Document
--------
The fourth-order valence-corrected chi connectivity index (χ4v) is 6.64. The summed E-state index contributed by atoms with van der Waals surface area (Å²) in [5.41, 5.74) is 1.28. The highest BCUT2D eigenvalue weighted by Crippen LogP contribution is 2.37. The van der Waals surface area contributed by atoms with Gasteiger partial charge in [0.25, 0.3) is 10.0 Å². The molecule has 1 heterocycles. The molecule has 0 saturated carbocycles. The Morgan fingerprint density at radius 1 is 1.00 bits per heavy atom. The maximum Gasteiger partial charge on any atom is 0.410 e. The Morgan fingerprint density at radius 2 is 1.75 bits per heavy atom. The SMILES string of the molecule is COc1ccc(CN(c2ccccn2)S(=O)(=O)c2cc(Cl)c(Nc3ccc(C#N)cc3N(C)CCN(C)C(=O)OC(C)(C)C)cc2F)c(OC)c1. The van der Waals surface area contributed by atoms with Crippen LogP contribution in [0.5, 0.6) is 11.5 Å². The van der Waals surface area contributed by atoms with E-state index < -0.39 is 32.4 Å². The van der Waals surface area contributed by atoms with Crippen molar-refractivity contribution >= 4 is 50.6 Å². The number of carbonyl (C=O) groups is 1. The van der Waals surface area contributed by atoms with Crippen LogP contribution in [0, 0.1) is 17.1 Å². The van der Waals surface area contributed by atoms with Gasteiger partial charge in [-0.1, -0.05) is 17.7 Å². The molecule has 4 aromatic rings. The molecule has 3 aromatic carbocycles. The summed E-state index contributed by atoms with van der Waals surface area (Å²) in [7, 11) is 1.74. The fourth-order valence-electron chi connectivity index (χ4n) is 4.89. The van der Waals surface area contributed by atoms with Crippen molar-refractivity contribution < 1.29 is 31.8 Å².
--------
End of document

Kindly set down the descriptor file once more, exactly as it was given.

The fourth-order valence-corrected chi connectivity index (χ4v) is 6.64. The summed E-state index contributed by atoms with van der Waals surface area (Å²) in [5.41, 5.74) is 1.28. The highest BCUT2D eigenvalue weighted by Crippen LogP contribution is 2.37. The van der Waals surface area contributed by atoms with Gasteiger partial charge in [0.25, 0.3) is 10.0 Å². The molecule has 1 heterocycles. The molecule has 0 saturated carbocycles. The Morgan fingerprint density at radius 1 is 1.00 bits per heavy atom. The maximum Gasteiger partial charge on any atom is 0.410 e. The Morgan fingerprint density at radius 2 is 1.75 bits per heavy atom. The SMILES string of the molecule is COc1ccc(CN(c2ccccn2)S(=O)(=O)c2cc(Cl)c(Nc3ccc(C#N)cc3N(C)CCN(C)C(=O)OC(C)(C)C)cc2F)c(OC)c1. The van der Waals surface area contributed by atoms with Crippen LogP contribution in [0.5, 0.6) is 11.5 Å². The van der Waals surface area contributed by atoms with E-state index < -0.39 is 32.4 Å². The van der Waals surface area contributed by atoms with Crippen molar-refractivity contribution >= 4 is 50.6 Å². The number of carbonyl (C=O) groups is 1. The van der Waals surface area contributed by atoms with Crippen LogP contribution in [0, 0.1) is 17.1 Å². The van der Waals surface area contributed by atoms with Gasteiger partial charge in [-0.1, -0.05) is 17.7 Å². The molecule has 4 aromatic rings. The molecule has 3 aromatic carbocycles. The summed E-state index contributed by atoms with van der Waals surface area (Å²) in [7, 11) is 1.74. The fourth-order valence-electron chi connectivity index (χ4n) is 4.89. The van der Waals surface area contributed by atoms with Crippen molar-refractivity contribution < 1.29 is 31.8 Å².